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B of A debit fee no surprise post-interchange Cheney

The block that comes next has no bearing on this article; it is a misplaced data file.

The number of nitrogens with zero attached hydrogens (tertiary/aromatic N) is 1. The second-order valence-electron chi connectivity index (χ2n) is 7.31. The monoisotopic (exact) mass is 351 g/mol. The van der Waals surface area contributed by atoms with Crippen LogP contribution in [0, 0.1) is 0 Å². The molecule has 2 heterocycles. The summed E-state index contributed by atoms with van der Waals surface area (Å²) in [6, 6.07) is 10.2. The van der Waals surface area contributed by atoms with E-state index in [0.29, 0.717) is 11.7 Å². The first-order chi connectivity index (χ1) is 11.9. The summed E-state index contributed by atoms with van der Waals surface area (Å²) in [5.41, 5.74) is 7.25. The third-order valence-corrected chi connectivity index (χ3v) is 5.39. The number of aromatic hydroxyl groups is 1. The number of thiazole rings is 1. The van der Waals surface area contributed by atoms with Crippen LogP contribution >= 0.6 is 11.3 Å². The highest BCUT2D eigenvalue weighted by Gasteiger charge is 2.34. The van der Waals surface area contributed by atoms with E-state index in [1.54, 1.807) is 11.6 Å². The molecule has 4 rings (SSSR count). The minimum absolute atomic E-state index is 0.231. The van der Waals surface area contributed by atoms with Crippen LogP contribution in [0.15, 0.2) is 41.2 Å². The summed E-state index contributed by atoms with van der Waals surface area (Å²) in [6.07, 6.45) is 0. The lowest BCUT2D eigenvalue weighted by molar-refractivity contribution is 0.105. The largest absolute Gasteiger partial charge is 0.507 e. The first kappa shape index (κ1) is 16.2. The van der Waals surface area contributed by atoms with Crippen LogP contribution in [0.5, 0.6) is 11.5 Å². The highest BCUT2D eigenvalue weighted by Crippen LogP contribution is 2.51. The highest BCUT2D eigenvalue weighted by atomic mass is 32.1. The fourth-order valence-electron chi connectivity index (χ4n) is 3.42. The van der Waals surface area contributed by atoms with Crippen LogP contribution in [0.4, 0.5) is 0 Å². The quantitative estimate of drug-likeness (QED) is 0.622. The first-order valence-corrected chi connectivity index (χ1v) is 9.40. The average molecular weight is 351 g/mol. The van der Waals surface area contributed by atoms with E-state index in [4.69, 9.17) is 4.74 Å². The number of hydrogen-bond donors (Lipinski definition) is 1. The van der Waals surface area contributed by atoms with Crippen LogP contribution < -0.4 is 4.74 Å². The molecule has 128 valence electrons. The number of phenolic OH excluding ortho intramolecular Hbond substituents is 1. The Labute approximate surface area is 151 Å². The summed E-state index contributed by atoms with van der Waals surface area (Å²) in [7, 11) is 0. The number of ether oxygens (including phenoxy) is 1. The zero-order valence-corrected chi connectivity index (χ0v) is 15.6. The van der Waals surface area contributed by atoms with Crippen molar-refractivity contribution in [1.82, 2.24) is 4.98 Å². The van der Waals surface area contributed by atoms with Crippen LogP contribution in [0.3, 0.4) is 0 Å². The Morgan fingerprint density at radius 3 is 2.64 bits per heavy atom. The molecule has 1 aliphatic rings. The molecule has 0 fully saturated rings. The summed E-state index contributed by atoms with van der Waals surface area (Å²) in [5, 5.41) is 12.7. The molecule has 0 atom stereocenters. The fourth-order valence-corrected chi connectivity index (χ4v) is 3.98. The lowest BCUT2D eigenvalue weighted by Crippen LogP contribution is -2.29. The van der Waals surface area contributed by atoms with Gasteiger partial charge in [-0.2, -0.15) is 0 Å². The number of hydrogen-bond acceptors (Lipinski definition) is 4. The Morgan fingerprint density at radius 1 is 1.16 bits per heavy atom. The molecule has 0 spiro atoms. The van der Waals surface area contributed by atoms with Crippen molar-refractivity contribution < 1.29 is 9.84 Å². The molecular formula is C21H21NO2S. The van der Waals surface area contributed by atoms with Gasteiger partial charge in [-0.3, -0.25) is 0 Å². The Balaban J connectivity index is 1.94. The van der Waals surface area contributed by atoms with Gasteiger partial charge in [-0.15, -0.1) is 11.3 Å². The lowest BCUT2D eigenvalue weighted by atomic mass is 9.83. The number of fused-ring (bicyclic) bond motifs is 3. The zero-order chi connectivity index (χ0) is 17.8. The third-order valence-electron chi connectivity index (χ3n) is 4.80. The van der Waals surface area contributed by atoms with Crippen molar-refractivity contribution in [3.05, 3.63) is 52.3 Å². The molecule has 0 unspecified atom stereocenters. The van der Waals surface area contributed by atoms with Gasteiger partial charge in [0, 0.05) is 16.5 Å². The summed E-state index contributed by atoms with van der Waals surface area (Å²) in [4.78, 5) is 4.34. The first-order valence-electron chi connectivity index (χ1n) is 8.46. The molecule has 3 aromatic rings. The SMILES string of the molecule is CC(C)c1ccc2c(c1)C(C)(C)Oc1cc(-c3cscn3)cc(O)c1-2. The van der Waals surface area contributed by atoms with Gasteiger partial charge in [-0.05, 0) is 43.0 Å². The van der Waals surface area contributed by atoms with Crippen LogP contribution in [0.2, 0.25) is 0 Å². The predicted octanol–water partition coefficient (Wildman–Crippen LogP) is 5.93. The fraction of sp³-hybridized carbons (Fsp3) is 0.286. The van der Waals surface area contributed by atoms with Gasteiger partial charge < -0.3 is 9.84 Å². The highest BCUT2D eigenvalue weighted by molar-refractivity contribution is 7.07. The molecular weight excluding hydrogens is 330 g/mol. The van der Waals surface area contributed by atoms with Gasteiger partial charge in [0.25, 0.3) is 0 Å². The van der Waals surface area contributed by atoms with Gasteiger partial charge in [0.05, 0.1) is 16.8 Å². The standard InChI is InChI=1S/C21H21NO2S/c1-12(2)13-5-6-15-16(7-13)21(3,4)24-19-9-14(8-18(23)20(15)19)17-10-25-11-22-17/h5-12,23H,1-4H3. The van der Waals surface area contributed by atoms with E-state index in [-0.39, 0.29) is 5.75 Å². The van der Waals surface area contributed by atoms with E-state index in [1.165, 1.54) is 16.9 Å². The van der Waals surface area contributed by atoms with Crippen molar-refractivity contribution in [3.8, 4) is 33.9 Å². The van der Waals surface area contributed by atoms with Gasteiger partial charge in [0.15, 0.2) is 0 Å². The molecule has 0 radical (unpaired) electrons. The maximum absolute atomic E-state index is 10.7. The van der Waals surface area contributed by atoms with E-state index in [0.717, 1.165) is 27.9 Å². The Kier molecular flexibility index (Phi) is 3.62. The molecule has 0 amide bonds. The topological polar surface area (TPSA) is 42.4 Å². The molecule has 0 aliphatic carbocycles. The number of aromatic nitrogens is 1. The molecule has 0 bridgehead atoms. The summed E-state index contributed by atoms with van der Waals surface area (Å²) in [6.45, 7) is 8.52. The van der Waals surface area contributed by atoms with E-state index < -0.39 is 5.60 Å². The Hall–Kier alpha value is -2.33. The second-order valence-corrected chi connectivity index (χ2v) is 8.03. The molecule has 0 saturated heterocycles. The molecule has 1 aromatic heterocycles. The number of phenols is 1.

WASHINGTON (10/3/11)--The higher debit card fees planned by Bank of America and other large banks are “no surprise,” but consumers can avoid these and other potential fees that may follow this past weekend’s implementation of the debit interchange fee cap by joining a credit union, Credit Union National Association (CUNA) President/CEO Bill Cheney said. The debit interchange fee cap regulations, which became effective on Saturday, limit debit interchange fees for issuers with assets of $10 billion or more to 21 cents, and allow an additional five basis points per transaction to be charged to cover fraud losses. An extra penny may be charged by financial institutions that are in compliance with established fraud prevention standards. Most credit unions are exempt from the fee cap. “Consumers should give credit unions a close look and take advantage of credit unions’ emphasis on service to members over profits, typically with no or lower fees overall,” Cheney added. Potential credit union members can learn about credit unions nonprofit structure, the credit union system, and where their nearest credit union is located at, he added. The CUNA CEO said at least 80% of credit unions surveyed by CUNA provide at least one free checking account with no minimum balance requirement and no maintenance or activity fees. The Los Angeles Times and the New York Times are two media outlets that are focusing on consumer dissatisfaction with Bank of America’s announcement that it will charge $5 per month to many debit card accountholders. A story in the Los Angeles Times focused on University of Southern California medical school employee Guadalupe Garcia, whose dissatisfaction with Bank of America led her to an on-campus credit union. Garcia said she felt a “social responsibility” to leave BofA after its debit card policy change, which will impact many of the bank’s lower-income customers, was announced last week. The New York Times told a story of small business owner Patrick Shields, who left Citibank after he “realized he could do better at a credit union.” Shields told the Times that the credit union opened his business and personal checking accounts “free of charges, which Citi could not and would not do.”
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